A villager from Daxiang remarked sarcastically, “How great is Confucius! He is so broadly learned, and yet has failed to make a name for himself in any particular endeavor.”
When the Master was told of this, he said to his disciples, “What art, then, should I take up? Charioteering? Archery? I think I shall take up charioteering.”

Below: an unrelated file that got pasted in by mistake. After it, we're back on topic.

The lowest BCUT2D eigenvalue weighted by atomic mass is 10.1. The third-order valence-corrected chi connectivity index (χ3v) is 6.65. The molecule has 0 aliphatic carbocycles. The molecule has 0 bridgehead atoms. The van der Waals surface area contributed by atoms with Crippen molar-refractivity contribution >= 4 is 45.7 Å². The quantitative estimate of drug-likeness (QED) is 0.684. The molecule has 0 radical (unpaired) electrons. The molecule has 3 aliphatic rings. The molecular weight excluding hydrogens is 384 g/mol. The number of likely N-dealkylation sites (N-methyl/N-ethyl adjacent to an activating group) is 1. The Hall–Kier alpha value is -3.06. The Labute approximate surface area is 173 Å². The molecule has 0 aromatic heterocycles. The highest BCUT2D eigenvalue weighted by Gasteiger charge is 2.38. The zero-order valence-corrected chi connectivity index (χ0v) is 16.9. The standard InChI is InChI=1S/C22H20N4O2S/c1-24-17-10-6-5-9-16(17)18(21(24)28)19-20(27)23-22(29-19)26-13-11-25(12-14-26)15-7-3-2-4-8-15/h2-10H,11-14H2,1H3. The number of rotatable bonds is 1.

Spring and Autumn period aristocrats were organized into kinship lineages focused on ancestral temples. Warfare was part of the service to these temples, a way in which an individual could win glory for himself and his lineage. Indeed, the jealous and violent defense of one’s honor, and that of one’s lineage, was a cultural tie that bound the aristocracy together and separated them from the commoners. Lineages existed apart from the putative political authorities, and all aristocrats shared a similar status, making the organization of power within the aristocracy flatter culturally than would be found in the more hierarchical political structure. As the Spring and Autumn period wore on, however, the incessant warfare, feuds, and vendettas among the aristocracy began to destroy it. The old political order crumbled to be replaced by a new, more hierarchical system in the Warring States period.